Why COVID-19 Responses Require Political Expertise

Politics is deciding how COVID-19 is spreading. Public health officials must take this into account, and work to foster international cooperation.

Interview Updated 8 July 2021 Published 12 October 2020 4 minute READ

What role is the World Health Organisation supposed to play during a pandemic?

Sara Davies: In the ideal scenario the country with the first case reports this to the World Health Organization promptly and transparently, and an emergency committee is convened to assess the available information and determine what global advice should be issued. then all countries comply with that advice. Everyone’s coordinating their travel advice, the release of information about the outbreak and how they’re tracing and treating it. That’s one of the reasons why in the article we describe the WHO as the conductor and the countries as instruments within a larger ensemble. There would be agreement that some states can do things better than others, and respect for these differences. This does not mean that the WHO has all the power. In fact the Director General is quite aware that they need states to cooperate. But ideally countries would recognize that the WHO is the best means of coordinating an international response, and verifying the flow of information through a trusted process.

How have we seen this scenario play out during COVID-19?

Clare Wenham: What we’ve seen here is very different. The first part of the process worked relatively well. There were some tensions regarding the timing of China’s reporting and how much they knew at an earlier stage, but when the WHO was notified it began doing what it was expected to. It sent epidemiologists out to conduct field studies, and called an emergency committee to review all available data and the unfolding situation. Following this, at the end of January it declared a public health emergency of international concern, and issued very clear guidance about how governments should respond. Then the organisation led fundraising efforts to provide the most vulnerable countries with the capacity and resources to implement the best possible public health response – focused on testing, tracing and isolating. It was then that we saw tensions rise and this not so perfect world falling apart. States failed to see the WHO as a real authority. From March we saw many states depart from the WHO guidance, not least the UK and US who are often seen as ‘good’ players in this sort of situation. This led to a cascade effect with other states following suit. Countries like New Zealand took an ultra-conservative approach and went beyond the WHO guidance, while others like the US and Brazil (at least initially) ignored the warning calls.  The WHO could not act as the conductor as intended, partly because of the membership structure of the organisation and its financing model, which both limit the organisation’s ability to act autonomously.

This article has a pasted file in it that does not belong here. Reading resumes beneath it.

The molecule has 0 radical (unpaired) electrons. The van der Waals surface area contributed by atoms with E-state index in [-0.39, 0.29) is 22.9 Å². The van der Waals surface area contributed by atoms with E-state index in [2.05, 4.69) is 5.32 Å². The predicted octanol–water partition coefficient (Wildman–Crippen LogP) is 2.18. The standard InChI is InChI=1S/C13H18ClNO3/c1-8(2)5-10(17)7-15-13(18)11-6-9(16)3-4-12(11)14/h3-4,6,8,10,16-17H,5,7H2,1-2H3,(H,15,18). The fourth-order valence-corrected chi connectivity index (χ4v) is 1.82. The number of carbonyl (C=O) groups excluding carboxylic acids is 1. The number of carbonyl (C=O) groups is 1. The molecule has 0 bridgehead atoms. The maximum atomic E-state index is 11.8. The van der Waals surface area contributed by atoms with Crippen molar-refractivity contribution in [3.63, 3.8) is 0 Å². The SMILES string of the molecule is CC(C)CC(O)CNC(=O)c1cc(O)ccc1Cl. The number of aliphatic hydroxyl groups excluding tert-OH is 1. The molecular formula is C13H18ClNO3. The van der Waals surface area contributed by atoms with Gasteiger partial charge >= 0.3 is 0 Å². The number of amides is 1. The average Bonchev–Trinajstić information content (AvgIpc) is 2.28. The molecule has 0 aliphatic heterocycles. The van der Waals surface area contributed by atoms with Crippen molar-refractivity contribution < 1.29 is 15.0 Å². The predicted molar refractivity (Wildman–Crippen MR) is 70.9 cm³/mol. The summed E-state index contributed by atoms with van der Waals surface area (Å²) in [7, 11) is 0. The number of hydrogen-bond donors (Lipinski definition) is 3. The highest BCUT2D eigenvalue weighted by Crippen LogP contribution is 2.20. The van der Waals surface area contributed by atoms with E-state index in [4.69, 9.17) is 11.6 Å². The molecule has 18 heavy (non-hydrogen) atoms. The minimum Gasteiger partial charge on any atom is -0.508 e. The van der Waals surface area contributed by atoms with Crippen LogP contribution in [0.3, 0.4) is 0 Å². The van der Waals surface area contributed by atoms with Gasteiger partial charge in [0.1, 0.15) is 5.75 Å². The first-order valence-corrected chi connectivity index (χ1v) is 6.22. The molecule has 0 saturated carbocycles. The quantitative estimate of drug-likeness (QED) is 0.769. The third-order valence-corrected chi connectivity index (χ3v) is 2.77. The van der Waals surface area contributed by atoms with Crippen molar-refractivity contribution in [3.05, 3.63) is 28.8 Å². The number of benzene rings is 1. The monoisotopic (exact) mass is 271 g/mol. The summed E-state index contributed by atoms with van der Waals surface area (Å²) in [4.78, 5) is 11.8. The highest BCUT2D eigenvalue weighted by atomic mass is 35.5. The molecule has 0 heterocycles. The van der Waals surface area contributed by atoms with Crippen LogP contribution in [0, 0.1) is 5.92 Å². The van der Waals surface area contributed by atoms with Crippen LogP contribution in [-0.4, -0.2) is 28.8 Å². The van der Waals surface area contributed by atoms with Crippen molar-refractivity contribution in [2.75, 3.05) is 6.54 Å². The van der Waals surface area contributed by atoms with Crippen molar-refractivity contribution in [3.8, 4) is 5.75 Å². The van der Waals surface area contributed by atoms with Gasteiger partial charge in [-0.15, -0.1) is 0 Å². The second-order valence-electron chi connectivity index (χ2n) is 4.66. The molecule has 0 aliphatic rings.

What has been driving this resistance by countries to engage with the WHO processes?

Sara Davies: One important contextual shift in recent years has been what we think of the rules-based international order. The UN Security Council has been deadlocked on a range of different issues and there have been fierce debates around what activities should be funded in the development space, from sexual and reproductive rights to climate change. In international policy circles it is common to hear that the events of 2020 are an unprecedented threat to global institutions. But we must remember the pre-existing stresses and strains of the international system. All COVID-19 has done is add another, albeit sizeable, strain to the mix. A number of the key players—the United States, China, Russia and even the UK—have had divided attentions due to pre-existing domestic and international tensions, and this had a knock-on effect in the first six months of COVID-19.

Could the WHO have enhanced international cooperation by approaching this crisis in a different way?

Clare Wenham: Previous outbreaks have taught us that trust-building exercises between national governments take a long time, and are very hard to sustain when crises abate. It is all too easy for states to lose that sense of a shared responsibility based on the cosmopolitan ideals of global security. I think the WHO could have been doing more routinely to build trust. I also think the WHO has buried its head in the sand around the politics of COVID-19. That is not a critique: the WHO is bound by the fact that it is a member state organization. So instead of calling out actions by the likes of the United States, it has been very diplomatic. Similarly, it did not want to rock the apple cart and risk losing really valuable data by calling out China in January. It is a difficult position to be in to have to maintain trust and good relationships between member states. However we suggest that the WHO shouldn’t shy away from this, and instead engage with political debates to ensure better outcomes during the pandemic.